Luke Savisky: Hands across the water

Images of hands projected across Wooldridge Park illuminate our assault on and communion with the environment

Luke Savisky: Hands across the water
Photo by Bret Brookshire

Savisky's Film Actions VI: Chores and Joys of Urban Life, presented in Wooldridge Park on Friday, Oct. 26, is one of two prelude events leading to his final piece for First Night Austin. The progression of images, consisting of original and found 16mm and 35mm film and digital-video projection, was accompanied by Graham Reynolds and the Tosca String Quartet, with recorded music by Stars of the Lid. This night's temporal compilation, consisting of images in the air, will never be the same twice. You have to watch Savisky as much as you watch the piece, for he is giving it shape as it is being performed. We were privileged to see the final touches of a one-time-only work of public art.

Chores' narrative has a loose insistence that seems to flush out two themes tracing back across paths. This end-of-summer tribute accentuates our approved assault upon and communion with our environment. Images of hands serve as narrators of this all-too-comfortable agreement. Savisky's hand, serving as the backdrop for a series of images in a 10-minute loop, sweetly closes around the image of a man. There is a hand that takes life and another that takes possession of papers which may or not be his. A strong and engaging hand assists a young Sisyphus, who finally gets his inner tube up a slippery hill. A languid hand, interminably resting just above the water's surface, quite suddenly wiggles alive as a diver forcefully interrupts its slumber. The viewer is left with a pair of fluttering hands criss-crossing water currents of a contemporary time. Chores is the act of activation. The artist's hand retrieves memory by intersecting the disparate nature of life's urban images.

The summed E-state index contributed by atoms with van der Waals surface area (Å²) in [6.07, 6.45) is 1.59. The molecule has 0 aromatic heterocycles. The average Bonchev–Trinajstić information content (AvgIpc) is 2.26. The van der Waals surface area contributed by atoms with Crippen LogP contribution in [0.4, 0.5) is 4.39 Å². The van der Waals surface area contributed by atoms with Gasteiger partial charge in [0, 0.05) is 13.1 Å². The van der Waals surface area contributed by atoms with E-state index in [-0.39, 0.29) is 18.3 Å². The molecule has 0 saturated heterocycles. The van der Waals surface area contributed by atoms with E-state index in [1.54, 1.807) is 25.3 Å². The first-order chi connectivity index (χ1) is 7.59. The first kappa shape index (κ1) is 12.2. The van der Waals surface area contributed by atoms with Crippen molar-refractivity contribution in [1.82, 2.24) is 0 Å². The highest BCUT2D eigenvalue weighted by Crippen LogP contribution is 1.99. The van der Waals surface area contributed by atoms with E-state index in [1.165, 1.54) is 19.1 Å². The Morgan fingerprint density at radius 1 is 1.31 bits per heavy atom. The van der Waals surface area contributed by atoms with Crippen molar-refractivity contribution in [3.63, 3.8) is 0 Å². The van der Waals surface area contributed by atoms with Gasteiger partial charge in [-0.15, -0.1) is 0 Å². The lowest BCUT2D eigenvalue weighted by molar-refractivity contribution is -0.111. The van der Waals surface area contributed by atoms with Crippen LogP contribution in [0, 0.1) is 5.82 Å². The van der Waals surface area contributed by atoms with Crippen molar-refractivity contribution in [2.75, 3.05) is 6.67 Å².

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KEYWORDS FOR THIS STORY

Luke Savisky, First Night Austin, Film Actions VI: Chores and Joys of Urban Life, Graham Reynolds, Tosca String Quartet

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